The Sunderland striker was not selected for Euro 2016 despite scoring 18 goals this season.
England manager Roy Hodgson has revealed that he did not leave Sunderland striker Jermain Defoe out of his Euro 2016 squad just because of the striker's age, but rather because he was not looking for a goal poacher, as quoted by the Sunderland Echo.
Defoe enjoyed his most successful domestic campaign in six years this term, netting 18 times in 34 appearances for the Black Cats despite the Wearside club's struggles.
That led to speculation that at the age of 33 he could be in line for a recall to the Three Lions picture after two-and-a-half years, but Hodgson instead chose to select teenage talent Marcus Rashford in his preliminary 26-man squad.
Since the confirmation of his omission, it has been suggested that Defoe was left out because of his advancing years, but Hodgson has revealed that there was more to his thinking on the decision than just that number.
The England boss said, as quoted by the Sunderland Echo: "Jermain, like many other players, has had a very good end to the season, and there’s no reason why a player of his ability shouldn’t be selected in an England squad.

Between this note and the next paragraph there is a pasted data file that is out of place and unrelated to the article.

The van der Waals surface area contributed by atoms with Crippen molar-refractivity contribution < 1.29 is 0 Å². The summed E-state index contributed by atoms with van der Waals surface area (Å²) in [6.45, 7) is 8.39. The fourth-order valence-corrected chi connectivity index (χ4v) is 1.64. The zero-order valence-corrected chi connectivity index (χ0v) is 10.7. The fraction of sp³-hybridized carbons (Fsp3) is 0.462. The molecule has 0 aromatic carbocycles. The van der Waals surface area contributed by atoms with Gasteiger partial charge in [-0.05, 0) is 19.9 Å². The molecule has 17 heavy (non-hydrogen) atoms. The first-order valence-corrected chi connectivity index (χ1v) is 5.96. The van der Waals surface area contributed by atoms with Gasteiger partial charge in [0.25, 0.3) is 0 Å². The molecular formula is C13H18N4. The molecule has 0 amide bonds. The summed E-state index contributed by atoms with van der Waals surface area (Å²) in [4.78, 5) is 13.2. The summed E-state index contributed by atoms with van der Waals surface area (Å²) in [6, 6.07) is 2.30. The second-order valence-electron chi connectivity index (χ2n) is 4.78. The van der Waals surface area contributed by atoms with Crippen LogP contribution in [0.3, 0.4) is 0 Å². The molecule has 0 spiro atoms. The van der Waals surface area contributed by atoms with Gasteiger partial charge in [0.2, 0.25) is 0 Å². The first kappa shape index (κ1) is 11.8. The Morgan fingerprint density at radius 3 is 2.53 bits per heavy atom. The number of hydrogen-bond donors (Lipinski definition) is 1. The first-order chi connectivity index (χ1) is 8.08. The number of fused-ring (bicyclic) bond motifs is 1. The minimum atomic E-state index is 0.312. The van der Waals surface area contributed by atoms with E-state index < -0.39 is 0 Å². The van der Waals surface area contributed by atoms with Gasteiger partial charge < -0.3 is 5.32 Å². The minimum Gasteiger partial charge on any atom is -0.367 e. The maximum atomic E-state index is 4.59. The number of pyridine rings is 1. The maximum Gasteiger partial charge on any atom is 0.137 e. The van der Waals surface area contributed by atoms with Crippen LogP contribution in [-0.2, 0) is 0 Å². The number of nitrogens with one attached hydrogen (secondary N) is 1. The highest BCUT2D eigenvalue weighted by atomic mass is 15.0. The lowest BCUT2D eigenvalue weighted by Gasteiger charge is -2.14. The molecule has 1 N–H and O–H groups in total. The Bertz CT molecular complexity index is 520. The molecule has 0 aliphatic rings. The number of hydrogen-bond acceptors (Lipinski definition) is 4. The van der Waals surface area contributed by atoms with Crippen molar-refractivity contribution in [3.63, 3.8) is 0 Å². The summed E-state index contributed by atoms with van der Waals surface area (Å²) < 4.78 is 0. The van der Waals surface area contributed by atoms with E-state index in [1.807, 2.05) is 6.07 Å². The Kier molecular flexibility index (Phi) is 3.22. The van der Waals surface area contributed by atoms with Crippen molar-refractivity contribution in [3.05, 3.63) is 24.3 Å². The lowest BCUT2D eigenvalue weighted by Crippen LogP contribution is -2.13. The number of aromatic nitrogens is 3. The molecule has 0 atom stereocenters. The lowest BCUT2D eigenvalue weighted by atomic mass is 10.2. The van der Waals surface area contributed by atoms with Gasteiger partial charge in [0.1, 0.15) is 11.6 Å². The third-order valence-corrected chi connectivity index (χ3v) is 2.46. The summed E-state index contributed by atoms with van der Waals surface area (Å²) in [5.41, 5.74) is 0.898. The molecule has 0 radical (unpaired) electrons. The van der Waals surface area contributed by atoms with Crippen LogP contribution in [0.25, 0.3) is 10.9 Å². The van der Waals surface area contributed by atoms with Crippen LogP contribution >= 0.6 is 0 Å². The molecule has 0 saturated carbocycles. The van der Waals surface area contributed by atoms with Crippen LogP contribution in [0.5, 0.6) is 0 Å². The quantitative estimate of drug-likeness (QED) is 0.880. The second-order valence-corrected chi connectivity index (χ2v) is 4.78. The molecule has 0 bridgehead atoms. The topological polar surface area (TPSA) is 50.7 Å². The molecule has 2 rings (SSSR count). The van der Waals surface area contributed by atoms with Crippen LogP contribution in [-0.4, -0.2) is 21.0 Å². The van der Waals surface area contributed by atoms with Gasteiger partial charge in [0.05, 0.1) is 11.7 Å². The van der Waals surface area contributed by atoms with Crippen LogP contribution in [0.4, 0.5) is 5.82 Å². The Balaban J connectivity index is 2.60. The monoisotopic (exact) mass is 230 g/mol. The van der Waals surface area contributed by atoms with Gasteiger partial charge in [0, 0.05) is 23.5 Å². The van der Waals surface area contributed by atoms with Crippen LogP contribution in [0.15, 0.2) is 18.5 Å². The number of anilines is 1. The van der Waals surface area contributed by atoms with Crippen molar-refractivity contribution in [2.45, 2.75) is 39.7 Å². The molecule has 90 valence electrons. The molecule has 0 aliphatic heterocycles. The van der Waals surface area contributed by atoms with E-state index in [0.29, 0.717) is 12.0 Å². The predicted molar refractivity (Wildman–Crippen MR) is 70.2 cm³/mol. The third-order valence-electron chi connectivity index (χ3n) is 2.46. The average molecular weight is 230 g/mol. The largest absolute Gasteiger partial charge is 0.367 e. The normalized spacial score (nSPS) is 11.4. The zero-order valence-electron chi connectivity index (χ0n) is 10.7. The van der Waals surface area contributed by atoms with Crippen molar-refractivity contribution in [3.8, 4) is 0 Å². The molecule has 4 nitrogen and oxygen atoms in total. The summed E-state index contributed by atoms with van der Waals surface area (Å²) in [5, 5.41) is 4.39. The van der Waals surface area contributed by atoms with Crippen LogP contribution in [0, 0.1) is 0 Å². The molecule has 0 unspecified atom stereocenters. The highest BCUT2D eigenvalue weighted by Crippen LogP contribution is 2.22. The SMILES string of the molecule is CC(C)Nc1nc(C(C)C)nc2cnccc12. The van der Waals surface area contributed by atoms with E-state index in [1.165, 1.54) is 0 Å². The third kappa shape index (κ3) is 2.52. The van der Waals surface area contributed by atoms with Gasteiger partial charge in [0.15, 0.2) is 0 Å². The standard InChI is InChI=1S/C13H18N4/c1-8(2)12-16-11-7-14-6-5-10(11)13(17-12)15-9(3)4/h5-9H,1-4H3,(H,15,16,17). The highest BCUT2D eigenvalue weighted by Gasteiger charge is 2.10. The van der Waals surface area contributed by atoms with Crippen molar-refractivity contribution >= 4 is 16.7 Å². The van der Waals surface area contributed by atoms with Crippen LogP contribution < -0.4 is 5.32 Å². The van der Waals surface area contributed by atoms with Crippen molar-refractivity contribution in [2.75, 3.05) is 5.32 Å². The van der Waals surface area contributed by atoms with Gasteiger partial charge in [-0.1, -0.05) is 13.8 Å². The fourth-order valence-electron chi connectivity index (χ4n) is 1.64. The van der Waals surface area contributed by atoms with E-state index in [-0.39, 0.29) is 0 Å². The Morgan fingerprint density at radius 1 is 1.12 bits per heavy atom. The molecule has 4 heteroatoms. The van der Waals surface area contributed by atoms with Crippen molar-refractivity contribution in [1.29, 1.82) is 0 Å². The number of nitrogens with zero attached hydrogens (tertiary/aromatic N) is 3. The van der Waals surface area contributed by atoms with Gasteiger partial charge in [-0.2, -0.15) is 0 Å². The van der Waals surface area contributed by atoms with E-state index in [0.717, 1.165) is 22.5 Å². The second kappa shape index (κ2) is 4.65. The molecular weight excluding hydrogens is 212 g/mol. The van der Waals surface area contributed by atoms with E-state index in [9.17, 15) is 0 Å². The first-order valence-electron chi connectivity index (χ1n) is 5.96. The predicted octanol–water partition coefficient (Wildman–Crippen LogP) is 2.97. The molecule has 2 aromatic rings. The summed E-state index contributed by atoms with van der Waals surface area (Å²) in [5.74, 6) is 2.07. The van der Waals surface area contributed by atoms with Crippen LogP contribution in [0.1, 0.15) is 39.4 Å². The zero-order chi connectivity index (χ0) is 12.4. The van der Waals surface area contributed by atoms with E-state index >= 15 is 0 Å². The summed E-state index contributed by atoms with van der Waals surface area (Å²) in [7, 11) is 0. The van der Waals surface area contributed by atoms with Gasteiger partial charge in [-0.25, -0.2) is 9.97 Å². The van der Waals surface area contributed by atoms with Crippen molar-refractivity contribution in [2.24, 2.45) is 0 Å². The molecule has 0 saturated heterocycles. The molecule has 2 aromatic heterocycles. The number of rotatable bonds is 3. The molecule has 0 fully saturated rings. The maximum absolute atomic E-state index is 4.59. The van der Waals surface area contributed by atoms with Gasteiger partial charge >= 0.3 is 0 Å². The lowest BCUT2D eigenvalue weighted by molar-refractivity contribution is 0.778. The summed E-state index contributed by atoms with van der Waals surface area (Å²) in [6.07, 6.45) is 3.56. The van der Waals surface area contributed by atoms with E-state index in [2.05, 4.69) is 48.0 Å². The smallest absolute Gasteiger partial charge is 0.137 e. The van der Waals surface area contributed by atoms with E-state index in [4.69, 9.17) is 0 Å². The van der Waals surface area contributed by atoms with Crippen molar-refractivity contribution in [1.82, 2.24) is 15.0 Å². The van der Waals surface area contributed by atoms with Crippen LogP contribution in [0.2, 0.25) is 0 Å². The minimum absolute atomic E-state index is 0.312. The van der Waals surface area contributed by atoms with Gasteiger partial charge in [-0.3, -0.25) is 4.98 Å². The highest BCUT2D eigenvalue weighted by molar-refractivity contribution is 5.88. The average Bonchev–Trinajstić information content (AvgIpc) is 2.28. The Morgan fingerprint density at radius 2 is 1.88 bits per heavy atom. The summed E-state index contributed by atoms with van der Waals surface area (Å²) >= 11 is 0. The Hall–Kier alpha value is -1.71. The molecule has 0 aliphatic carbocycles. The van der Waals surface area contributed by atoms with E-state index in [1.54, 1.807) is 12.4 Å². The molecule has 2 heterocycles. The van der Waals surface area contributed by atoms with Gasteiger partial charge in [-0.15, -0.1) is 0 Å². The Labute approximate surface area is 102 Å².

"I’m not saying for one minute that he doesn’t have the ability, if I needed him, to play for England. But there are other players, and these are the players we have been working on.
“We’re really looking forwards to the people who are more akin to [Jamie] Vardy and [Wayne] Rooney himself and Sturridge and Rashford. That’s what we’re looking for, rather than the player who’s very good in the penalty box as a finisher."
The striker last played for England in November 2013, and his international career now appears to be over after his hope of a recall was dashed.